After I opened this stiff old binder, I noticed the 1955 copyright symbol, quickly scanned the table of contents, and realized it was a full manuscript, complete with a hand-drawn map of the B.C. coast showing lighthouses, work camps, Indigenous villages and the locations of Indian residential schools, with accompanying photographs. This part-history, part-autobiography, entitled Foundations and Progress, included fascinating and deeply personal descriptions of why and how my great grandfather first became a missionary and arrived in B.C., as well as detailed accounts of the province’s early 20th century coastal resource frontier, missionary fields, Indian hospitals and much more.
While I knew R.C. had published a book about his mentor in 1948, entitled My Captain Oliver: A Story of Two Missionaries on the B.C. Coast, this end-of-life manuscript and the papers stored along with it were the most unfiltered, raw and personal of all his writings. After he died, R.C.’s second wife donated many of his private papers, including several decades worth of logbooks, to archives maintained by the United Church of Canada, the City of Vancouver, the Royal B.C. Museum, the UBC School of Theology and the B.C. Maritime Museum.
Like my father before me, I would eventually pour through these archives, too, finding more pieces of the puzzle of who R.C. really was, what he believed, and why he did what he did.
But the contents of this forgotten box were different from all the rest of the boxes in the official archives. It seemed as if someone – maybe R.C. himself – had chosen not to leave this specific material with church or government authorities.
These papers revealed much more than just a chronology of R.C.’s motivations, fears, questions and hopes, from his time as a B.C. marine missionary beginning in 1913, through two world wars, and into the early 1950s. Alongside philosophical and spiritual musings, and passionate pleas to God for guidance, he wrote about his anger at the hypocrisies of the Canadian and B.C. governments and the Christian churches serving white and Indigenous citizens, and documented rapacious natural resource extraction and the exploitation of workers at the dawn of the industrial age.
Like the great grandson of Dr Peter Henderson Bryce, who likewise inherited a box of his famous forebear’s writings a year earlier, in 2011, I became convinced, in reading through these documents, that a more fascinating, urgent and complex story existed beyond the one I had previously known, and feared, about my ancestor.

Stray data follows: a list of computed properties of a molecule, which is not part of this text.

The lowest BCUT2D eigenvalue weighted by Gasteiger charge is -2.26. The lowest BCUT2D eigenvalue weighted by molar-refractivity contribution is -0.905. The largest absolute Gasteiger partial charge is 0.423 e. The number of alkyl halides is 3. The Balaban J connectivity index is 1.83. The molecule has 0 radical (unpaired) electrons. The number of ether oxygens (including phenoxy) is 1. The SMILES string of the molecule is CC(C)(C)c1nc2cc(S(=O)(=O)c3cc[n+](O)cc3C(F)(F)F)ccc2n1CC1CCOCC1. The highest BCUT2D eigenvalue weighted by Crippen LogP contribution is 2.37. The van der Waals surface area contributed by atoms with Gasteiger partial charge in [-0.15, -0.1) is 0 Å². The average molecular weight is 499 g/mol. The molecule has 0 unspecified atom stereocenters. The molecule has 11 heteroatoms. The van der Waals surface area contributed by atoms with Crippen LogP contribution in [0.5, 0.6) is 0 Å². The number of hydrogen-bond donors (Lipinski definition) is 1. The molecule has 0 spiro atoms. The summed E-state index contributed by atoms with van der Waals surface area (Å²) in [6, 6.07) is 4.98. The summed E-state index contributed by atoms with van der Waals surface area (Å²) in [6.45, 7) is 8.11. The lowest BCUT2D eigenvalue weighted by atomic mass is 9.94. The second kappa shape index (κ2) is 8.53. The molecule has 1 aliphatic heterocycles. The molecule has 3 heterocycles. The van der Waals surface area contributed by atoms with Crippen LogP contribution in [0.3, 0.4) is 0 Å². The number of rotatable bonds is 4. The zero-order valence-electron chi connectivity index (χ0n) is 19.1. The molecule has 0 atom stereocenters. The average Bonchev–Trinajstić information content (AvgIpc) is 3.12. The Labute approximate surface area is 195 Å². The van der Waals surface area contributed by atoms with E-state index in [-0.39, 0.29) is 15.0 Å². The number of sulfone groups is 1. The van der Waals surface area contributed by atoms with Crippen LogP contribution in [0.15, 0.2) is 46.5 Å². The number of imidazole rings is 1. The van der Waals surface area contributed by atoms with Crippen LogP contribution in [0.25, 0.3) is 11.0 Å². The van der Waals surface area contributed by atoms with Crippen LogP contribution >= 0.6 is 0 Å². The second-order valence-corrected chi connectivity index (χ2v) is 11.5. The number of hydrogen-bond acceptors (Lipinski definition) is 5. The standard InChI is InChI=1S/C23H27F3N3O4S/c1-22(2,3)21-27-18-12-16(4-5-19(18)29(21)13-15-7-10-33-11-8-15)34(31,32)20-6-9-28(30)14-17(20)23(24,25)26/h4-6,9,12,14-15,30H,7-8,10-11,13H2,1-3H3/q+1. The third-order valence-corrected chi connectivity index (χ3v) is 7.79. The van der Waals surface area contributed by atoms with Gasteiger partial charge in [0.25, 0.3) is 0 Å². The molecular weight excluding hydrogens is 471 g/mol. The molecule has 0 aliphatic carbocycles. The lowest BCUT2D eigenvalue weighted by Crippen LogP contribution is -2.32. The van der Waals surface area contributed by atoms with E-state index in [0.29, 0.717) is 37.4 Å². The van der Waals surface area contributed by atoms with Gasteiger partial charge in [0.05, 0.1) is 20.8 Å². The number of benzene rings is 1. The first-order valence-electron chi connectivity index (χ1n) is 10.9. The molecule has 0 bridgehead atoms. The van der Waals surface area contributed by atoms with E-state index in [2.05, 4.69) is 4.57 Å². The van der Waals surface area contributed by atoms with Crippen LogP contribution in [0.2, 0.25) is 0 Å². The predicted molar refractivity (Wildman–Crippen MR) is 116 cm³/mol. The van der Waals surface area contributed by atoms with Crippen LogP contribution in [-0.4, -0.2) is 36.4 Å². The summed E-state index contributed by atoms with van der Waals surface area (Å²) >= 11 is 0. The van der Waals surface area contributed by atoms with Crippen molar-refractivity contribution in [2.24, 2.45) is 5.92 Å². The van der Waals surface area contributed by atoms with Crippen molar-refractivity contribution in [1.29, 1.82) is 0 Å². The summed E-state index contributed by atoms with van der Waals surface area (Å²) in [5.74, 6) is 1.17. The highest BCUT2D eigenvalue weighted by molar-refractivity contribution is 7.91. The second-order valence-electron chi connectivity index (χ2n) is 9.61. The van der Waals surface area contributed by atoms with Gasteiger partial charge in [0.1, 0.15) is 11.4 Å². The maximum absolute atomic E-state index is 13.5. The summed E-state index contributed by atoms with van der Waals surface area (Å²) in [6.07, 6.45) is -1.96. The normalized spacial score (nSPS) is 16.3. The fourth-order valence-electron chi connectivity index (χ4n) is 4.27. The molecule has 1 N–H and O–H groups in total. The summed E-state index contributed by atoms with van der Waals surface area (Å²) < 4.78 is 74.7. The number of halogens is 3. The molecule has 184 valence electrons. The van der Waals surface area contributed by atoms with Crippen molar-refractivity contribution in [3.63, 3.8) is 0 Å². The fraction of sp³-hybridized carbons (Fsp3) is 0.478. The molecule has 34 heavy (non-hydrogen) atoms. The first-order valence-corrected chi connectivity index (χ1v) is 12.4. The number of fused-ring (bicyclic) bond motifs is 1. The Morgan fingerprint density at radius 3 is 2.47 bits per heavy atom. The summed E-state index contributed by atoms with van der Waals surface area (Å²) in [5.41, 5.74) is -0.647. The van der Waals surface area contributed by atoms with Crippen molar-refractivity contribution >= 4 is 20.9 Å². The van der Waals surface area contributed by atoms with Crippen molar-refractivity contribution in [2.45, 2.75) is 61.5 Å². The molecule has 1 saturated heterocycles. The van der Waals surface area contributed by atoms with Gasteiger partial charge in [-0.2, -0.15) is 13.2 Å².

Unlike most non-Indigenous Canadians, I never had the option to ‘not know’ about the injustices of colonization and residential schools because the lives of generations of my ancestors, as Christian missionaries and staff, were inextricably linked with these institutions.
R.C. and his first wife Amelia, my great grandmother, had served the United Church on the B.C. coast in a mission field that ranged from Gibson’s Landing in the south to Haida Gwaii in the north. It included all of Vancouver Island at various points during R.C.’s religious career.
But the knowledge that has always been the hardest for me to accept is that he eventually became a principal in two United Church-run residential schools: first at Coqualeetza (1933-1944) on Sto:lo territory, and then at Alberni (1944-1947) on the territory of the Tseshaht Nation. My father had only ever spoken about small pieces of this history with me. He died in 2008, when I was 22-years-old, and before I had learned enough to ask him all the questions that I would have today, knowing what I now know.
Until I read my great grandfather’s words in 2012, I had assumed R.C. could only have held these institutional roles if he was a fanatic, a monster, a child molester or genocidal accomplice — a racist who must have believed and spread hideously destructive ideas.
But I had to know more. I felt driven to uncover the truth by a mix of curiosity, dread and love. I committed myself to finishing the voyage of discovery into our family history which my father began the year I was born but never completed. While religion was not passed down in my family, a love for the ocean and writing certainly was.